Processing triggers for dbus (1.10.6-1ubuntu3.3) ...
Processing triggers for systemd (229-4ubuntu21) ...
Processing triggers for ureadahead (0.100.0-19) ...

Step 3 – Add user account for lxd

Type the following command to add a user named vivek, run:
$ sudo adduser vivek
Make sure vivek is part of a secondary group named lxd group, enter:
$ sudo usermod -a -G lxd vivek
Verify it, run the id command as follows:
$ id vivek
Sample outputs:

uid=1002(vivek) gid=1002(vivek) groups=1002(vivek),118(lxd)

Step 4 – Configure lxd

To go through the initial LXD configuration, run:
$ sudo lxd init
Sample outputs:

Step 5 -Creating and using your first container

First login as vivek user:
$ ssh
$ su - vivek
Verify that the lxc client is talking to the LXD daemon:
$ lxc list
Sample outputs:


The syntax is as follows to create your first container:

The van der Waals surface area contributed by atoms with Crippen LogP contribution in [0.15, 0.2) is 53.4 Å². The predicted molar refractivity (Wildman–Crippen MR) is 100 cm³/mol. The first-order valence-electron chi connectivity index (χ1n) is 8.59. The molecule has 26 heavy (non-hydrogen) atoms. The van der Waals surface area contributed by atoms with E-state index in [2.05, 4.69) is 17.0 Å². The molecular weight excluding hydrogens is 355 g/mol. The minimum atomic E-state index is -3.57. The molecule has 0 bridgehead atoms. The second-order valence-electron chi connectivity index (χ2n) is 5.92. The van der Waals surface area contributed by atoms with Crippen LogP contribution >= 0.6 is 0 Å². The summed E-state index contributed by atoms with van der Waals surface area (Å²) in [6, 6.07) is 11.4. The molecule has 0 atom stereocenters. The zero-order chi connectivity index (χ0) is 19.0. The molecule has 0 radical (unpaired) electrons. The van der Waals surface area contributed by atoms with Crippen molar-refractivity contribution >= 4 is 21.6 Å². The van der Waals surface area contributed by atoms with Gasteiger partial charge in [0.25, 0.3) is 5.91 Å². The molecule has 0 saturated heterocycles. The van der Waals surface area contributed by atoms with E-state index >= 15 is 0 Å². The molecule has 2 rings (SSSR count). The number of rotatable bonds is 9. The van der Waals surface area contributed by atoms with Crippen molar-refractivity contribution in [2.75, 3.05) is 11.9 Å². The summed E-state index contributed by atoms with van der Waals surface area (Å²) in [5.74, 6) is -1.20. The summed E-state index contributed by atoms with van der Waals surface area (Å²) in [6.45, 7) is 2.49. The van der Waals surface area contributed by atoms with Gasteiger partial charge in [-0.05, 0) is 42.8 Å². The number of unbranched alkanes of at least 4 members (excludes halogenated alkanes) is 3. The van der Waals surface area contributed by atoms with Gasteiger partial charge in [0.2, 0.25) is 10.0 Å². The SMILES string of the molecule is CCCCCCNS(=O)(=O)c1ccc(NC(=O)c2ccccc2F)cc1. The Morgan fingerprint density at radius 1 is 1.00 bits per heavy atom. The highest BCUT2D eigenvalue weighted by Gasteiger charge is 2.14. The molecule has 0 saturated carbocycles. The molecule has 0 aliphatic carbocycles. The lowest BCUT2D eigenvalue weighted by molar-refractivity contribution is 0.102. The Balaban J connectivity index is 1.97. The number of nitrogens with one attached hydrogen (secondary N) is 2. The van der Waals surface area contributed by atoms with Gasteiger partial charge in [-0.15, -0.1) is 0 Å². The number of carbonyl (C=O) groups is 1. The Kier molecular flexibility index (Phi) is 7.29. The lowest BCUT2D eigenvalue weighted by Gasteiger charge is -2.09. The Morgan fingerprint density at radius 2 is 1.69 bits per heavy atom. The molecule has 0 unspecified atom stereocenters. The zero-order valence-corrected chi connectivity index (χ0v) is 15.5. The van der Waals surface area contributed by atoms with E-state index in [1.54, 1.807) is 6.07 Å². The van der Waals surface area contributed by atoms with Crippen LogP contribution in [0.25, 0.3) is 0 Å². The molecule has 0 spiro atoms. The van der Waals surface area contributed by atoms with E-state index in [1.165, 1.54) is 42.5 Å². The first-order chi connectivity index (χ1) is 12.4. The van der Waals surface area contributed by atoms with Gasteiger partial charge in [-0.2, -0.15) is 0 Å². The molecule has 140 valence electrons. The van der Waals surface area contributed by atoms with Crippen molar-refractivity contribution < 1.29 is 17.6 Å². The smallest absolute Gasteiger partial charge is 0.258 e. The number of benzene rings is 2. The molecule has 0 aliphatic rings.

lxc launch images:{distro}/{version}/{arch} {container-name-here}

To list all available images for various Linux distro, run:
$ lxc image list images:
To create a CentOS Linux v7.x container:
$ lxc launch images:centos/7/amd64 my-cenots
Sample outputs:

Creating my-cenots
Retrieving image: 100% (16.80MB/s)
Starting my-cenots

To create a Ubuntu Linux 16.4 LTS container:
$ lxc launch images:ubuntu/xenial/amd64 my-ubuntu
Sample outputs:

Animated gif.01: Lxc creating your VM
Animated gif.01: Lxc creating your VM

Step 6 – Login to your first container

Type the following command:
$ lxc exec my-centos bash
$ lxc exec my-ubuntu bash

You can now update your container or install needed software.

Step 6 – Lock down root user

You do not need root user or default user such as ubuntu/centos created in your container:
$ lxc exec my-ubuntu bash
Lock down root account access, run:
# passwd -l root
Delete unwanted user account using the userdel command, run:
# userdel -r ubuntu

Step 7 – Basic Linux containers management commands

Let us see important commands to manage your containers.

Start a container

$ lxc start containerName

Stop a container

$ lxc stop containerName

Restart a container

$ lxc restart containerName

Delete a container

$ lxc delete containerName